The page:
Chemistry of submarine hydrothermal solutions at 21°N, East Pacific Rise

Von Damm, KL, Edmond JM, Grant B, Measures CI.  1985.  Chemistry of submarine hydrothermal solutions at 21°N, East Pacific Rise. Geochimica Et Cosmochimica Acta. 49:2197-2220.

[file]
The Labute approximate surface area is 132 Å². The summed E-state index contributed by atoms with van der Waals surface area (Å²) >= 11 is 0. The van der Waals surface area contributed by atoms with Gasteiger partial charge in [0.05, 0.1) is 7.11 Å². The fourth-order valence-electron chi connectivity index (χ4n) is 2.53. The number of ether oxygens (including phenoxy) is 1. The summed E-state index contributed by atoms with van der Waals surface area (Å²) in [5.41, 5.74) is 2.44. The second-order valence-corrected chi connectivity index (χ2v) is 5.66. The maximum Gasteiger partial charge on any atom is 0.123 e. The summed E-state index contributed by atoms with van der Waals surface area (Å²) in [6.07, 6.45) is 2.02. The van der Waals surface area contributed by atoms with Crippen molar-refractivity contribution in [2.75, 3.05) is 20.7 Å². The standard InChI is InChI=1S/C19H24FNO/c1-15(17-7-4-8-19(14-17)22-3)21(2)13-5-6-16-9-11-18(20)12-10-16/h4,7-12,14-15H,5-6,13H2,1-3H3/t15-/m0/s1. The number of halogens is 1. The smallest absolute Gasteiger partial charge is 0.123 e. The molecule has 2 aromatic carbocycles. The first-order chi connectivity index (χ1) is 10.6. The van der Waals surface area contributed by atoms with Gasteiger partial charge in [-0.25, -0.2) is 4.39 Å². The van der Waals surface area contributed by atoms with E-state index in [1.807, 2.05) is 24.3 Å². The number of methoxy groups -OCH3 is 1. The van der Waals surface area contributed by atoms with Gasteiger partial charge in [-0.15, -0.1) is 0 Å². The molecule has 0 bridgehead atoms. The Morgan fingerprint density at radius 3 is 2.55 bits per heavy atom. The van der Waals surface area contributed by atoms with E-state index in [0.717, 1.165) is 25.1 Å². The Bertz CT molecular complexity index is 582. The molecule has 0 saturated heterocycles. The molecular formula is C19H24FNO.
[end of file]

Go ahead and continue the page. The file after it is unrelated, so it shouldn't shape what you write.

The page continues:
The three hydrothermal fields at 21°N latitude, East Pacific Rise, were resampled and an additional one was discovered. Maximum fluid temperatures observed were within a few degrees of 350°C and these waters had concentrations of Mg and sulfate indistinguishable from zero. One field, NGS, which had active 350°C springs in 1979, was inactive when first located in 1981. However, when a chimney was broken open during sampling, water issued at 273°C and continued to flow for at least five days. The chemical composition strongly suggests that these waters cooled conductively from 350°C in the sealed conduit.The major ion data are consistent with the estimates based on extrapolation of the original measurements made on the hot springs from the Galapagos Spreading Center (Edmondet al., 1979a). The fluids have a pH of 3.5 and the sulfide-forming element concentrations show significant inter-field variations. Fe levels range from 0.8 to 2.4 mmoles/kg; the ratio Fe:Mn varies from 0.9 to 2.9 similar to metalliferous sediments on the ridge flanks, but much higher than observed at Galapagos (where sub-surface precipitation of iron sulfides occurs) indicating that the overwhelming proportion of the mass flux from hydrothermal systems occurs at high temperatures. Zn ranges from 40 to 106 μmoles/kg with Cu being substantially lower. Since the ratio of these elements in tholeiites is about unity, there is strong net preferential mobilization of Zn. Lead ranges from 183 to 359 nmoles/kg. Nickel and Be are highly immobile relative to the other trace elements. The abundance of H2S is about three times that of the total sulfide-forming cations. These data demonstrate that acid solutions at elevated temperatures can transport substantial amounts of ore-forming elements in the presence of large excesses of sulfide.